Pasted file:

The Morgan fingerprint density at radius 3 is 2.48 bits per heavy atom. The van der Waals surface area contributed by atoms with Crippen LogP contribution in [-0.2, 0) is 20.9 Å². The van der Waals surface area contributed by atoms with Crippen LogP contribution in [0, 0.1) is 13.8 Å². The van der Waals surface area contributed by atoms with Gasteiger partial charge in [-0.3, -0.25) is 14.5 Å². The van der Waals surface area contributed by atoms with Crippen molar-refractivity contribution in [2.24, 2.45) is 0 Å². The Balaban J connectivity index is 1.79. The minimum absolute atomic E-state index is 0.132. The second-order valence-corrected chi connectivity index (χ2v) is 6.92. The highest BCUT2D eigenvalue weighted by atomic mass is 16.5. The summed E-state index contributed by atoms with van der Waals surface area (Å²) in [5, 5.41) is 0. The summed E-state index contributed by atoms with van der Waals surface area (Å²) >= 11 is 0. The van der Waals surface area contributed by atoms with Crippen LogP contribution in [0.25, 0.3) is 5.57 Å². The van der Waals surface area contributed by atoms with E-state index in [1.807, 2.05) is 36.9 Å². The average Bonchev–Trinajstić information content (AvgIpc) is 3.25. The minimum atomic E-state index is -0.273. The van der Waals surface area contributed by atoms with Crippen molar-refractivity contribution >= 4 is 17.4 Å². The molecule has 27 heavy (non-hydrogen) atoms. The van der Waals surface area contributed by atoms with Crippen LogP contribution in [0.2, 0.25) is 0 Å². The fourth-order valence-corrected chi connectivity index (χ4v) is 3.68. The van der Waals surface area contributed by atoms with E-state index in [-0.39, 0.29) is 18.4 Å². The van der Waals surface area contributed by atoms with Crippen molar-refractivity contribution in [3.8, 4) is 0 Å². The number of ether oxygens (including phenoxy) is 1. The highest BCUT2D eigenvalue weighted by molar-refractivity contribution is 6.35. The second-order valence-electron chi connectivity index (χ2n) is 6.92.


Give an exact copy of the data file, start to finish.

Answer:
The Morgan fingerprint density at radius 3 is 2.48 bits per heavy atom. The van der Waals surface area contributed by atoms with Crippen LogP contribution in [-0.2, 0) is 20.9 Å². The van der Waals surface area contributed by atoms with Crippen LogP contribution in [0, 0.1) is 13.8 Å². The van der Waals surface area contributed by atoms with Gasteiger partial charge in [-0.3, -0.25) is 14.5 Å². The van der Waals surface area contributed by atoms with Crippen molar-refractivity contribution in [2.24, 2.45) is 0 Å². The Balaban J connectivity index is 1.79. The minimum absolute atomic E-state index is 0.132. The second-order valence-corrected chi connectivity index (χ2v) is 6.92. The highest BCUT2D eigenvalue weighted by atomic mass is 16.5. The summed E-state index contributed by atoms with van der Waals surface area (Å²) in [5, 5.41) is 0. The summed E-state index contributed by atoms with van der Waals surface area (Å²) >= 11 is 0. The van der Waals surface area contributed by atoms with Crippen LogP contribution in [0.25, 0.3) is 5.57 Å². The van der Waals surface area contributed by atoms with E-state index in [1.807, 2.05) is 36.9 Å². The average Bonchev–Trinajstić information content (AvgIpc) is 3.25. The minimum atomic E-state index is -0.273. The van der Waals surface area contributed by atoms with Crippen molar-refractivity contribution >= 4 is 17.4 Å². The molecule has 27 heavy (non-hydrogen) atoms. The van der Waals surface area contributed by atoms with Crippen LogP contribution in [0.2, 0.25) is 0 Å². The fourth-order valence-corrected chi connectivity index (χ4v) is 3.68. The van der Waals surface area contributed by atoms with E-state index in [-0.39, 0.29) is 18.4 Å². The van der Waals surface area contributed by atoms with Crippen molar-refractivity contribution in [3.8, 4) is 0 Å². The number of ether oxygens (including phenoxy) is 1. The highest BCUT2D eigenvalue weighted by molar-refractivity contribution is 6.35. The second-order valence-electron chi connectivity index (χ2n) is 6.92.